more from Immanuel Kant

Single Idea 5612

[catalogued under 28. God / B. Proving God / 2. Proofs of Reason / b. Ontological Proof critique]

Full Idea

If I take God together with all his predicates (among which omnipotence belongs), and say 'God is', then I add no new predicate to the concept of God. ..A hundred actual thalers do not contain the least bit more than a hundred possible ones.


A 'thaler' was a Prussian coin

Gist of Idea

You add nothing to the concept of God or coins if you say they exist


Immanuel Kant (Critique of Pure Reason [1781], B627/A599)

Book Reference

Kant,Immanuel: 'Critique of Pure Reason', ed/tr. Guyer,P /Wood,A W [CUO 1998], p.567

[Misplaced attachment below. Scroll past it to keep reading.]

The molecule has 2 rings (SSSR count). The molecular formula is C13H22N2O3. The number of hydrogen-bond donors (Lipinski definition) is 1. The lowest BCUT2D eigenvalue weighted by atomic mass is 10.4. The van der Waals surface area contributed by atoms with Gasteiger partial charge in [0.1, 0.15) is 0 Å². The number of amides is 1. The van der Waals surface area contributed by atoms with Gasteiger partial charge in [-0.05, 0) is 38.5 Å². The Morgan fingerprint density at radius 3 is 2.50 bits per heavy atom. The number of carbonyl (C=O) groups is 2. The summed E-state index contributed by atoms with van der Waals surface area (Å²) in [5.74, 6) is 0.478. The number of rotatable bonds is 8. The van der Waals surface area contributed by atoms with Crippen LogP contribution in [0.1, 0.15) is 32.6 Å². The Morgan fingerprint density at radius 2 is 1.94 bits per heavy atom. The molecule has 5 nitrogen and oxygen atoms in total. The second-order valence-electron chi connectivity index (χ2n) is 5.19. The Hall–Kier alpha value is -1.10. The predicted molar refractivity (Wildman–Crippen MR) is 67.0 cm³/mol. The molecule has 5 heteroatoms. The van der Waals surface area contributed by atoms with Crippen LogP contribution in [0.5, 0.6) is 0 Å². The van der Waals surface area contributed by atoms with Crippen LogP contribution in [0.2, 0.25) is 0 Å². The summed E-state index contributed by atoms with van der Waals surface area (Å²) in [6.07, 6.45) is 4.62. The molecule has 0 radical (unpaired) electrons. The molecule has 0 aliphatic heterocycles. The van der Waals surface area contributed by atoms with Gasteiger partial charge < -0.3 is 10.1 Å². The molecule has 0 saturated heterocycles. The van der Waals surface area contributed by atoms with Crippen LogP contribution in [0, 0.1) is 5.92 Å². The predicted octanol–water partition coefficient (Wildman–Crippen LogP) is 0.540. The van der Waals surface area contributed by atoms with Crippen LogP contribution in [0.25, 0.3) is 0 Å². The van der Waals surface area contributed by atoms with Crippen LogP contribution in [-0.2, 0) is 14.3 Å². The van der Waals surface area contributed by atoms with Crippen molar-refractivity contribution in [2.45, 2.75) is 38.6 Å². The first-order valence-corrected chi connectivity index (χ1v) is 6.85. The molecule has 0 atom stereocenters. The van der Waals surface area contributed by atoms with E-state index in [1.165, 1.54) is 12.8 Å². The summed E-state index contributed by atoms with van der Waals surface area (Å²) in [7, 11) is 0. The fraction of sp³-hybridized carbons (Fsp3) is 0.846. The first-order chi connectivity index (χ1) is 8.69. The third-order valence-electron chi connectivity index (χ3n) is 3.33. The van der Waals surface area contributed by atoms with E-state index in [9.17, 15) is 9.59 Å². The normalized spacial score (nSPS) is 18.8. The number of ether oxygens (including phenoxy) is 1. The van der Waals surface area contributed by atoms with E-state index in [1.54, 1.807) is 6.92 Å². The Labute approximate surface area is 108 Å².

A Reaction

Norman Malcolm claims that 'necessary existence' adds something to a concept. We can compare a concept with and without contingent existence, but the comparison is void if the existence is necessary. I love Kant's objection, though.

Related Idea

Idea 4475 Saying a thing 'is' adds nothing to it - otherwise if my concept exists, it isn't the same as my concept [Kant]